ETHICS CASE Questionable Values Produce Resignation at Goldman Sachs Allegations of serious impropriety and perhaps illegality surrounding Goldman Sachs’s contribution to the 2008 financial crisis have been well publicized. Allegations….
Westward Magazine Publishers are thinking of launching a new fashion magazine for women in the under-25 age group.
Westward Magazine Publishers are thinking of launching a new fashion magazine for women in the under-25 age group. Their original plans were to launch in April of next year, but information has been received that a rival publisher is planning a similar magazine. Westward now have to decide whether to bring their launch forward to January of next year, though this would cost an additional $500 000. If the launch is brought forward it is estimated that the chances of launching before the rival are about 80%. However, if the launch is not brought forward it is thought that there is only a 30% chance of launching before the rival. For simplicity, the management of Westward have assumed that the circulation of the magazine throughout its life will be either high or low. If Westward launch before the rival, it is thought that there is a 75% chance of a high circulation. However, if the rival launches first, this probability is estimated to be only 50%. If the rival does launch first then Westward could try to boost sales by increasing their level of advertising. This would cost an extra $200 000, but it is thought that it would increase the probability of a high circulation to 70%. This increased advertising expenditure would not be considered if Westward’s magazine was launched first. Westward’s accountants have estimated that a high circulation would generate a gross profit over the magazine’s lifetime of $4 million. A low circulation would bring a gross profit of about $1 million. It is important to note, however, that these gross profits do not take into account additional expenditure caused by bringing the launch forward or by increased advertising.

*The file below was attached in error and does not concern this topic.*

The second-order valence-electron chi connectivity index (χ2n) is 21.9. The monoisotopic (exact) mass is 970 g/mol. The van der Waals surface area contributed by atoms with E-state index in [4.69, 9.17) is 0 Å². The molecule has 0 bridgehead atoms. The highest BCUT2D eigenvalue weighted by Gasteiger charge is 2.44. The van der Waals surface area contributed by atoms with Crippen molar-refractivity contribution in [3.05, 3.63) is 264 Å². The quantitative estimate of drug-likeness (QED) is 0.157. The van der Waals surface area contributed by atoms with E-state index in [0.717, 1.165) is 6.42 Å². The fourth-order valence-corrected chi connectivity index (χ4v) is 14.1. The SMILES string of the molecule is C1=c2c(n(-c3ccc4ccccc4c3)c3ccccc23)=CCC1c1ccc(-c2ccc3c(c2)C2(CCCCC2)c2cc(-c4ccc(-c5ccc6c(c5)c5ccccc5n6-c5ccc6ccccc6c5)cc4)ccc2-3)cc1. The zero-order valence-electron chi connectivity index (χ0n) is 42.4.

(a)Draw a decision tree to represent Westward’s problem.
(b) Assuming that Westward’s objective is to maximize expected profit, determine the policy that they should choose. (For simplicity, you should ignore Westward’s preference for money over time: for example, the fact that they would prefer to receive a given cash inflow now rather than in the future.)
(c) In reality, Westward have little knowledge of the progress which has been made by the rival. This means that the probabilities given above for beating the rival (if the launch is, or is not, brought forward) are very rough estimates. How sensitive is the policy you identified in (b) to changes in these probabilities?